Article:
Dan Quayle, who served as vice president under George Bush senior, could not spell potato correctly; George Bush junior, now president of the United States, does not know where Prince Edward Island, the Canadian province where potatoes are grown, is. Jean Chretien, Canadian prime minister, not usually given to sudden bursts of anger, expressed irritation when he met the new American president soon after his inauguration to show him where on the map Prince Edward Island is: the Americans want to prevent Prince Edward Island potatoes from being exported south. The Canadian-American stand-off over PEI potatoes may be trivial compared with Washington’s tussle with China over the spy-plane episode, but its roots lie in the same dark part of the American psyche. The American media insists on calling it a “surveillance plane,” as if that makes their action less serious. It is clear that America is spoiling for a showdown with Beijing, because Bush has recruited all the cold warriors of the past. Even his national security adviser, the relatively youthful Condoleeza Rice (she is 46) is a hardliner.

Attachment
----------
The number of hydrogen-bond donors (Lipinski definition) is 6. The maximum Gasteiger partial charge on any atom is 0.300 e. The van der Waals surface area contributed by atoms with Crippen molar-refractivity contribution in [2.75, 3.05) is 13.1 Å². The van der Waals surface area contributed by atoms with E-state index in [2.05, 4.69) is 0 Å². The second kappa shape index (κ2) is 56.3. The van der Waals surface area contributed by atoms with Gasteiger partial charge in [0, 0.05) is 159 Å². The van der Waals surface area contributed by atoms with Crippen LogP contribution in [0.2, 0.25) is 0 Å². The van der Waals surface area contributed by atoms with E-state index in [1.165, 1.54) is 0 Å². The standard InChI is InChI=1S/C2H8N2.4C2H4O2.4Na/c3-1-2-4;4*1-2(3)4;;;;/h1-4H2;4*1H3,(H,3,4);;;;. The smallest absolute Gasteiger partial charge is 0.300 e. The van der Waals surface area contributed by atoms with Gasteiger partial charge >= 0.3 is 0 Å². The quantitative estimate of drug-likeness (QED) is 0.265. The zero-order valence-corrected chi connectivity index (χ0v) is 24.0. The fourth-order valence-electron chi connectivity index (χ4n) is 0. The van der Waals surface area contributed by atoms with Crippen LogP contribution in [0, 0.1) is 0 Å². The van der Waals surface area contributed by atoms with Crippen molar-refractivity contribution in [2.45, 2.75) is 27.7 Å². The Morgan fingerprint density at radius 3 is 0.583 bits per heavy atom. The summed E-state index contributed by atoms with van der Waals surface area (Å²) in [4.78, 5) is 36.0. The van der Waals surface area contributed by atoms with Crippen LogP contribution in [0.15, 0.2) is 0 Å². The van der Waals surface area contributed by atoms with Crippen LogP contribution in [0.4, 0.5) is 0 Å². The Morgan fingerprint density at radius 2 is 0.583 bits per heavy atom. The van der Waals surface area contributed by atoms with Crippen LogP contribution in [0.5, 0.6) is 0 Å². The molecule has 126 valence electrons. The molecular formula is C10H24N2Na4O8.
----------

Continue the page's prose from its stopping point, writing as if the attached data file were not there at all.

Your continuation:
Although the Chinese released the 24-member crew of the US spy-plane on April 13 after holding them for 12 days, the meeting on April 18 to discuss issues arising out of the affair did not go well. The Chinese had insisted on a formal apology from the US, before they would release the crew. According to the Chinese version, the larger US plane had deliberately rammed the much smaller Chinese fighter, causing it to crash on April 1. The damaged American EP-3 plane landed at China’s Hainan Island without formal permission from the Chinese.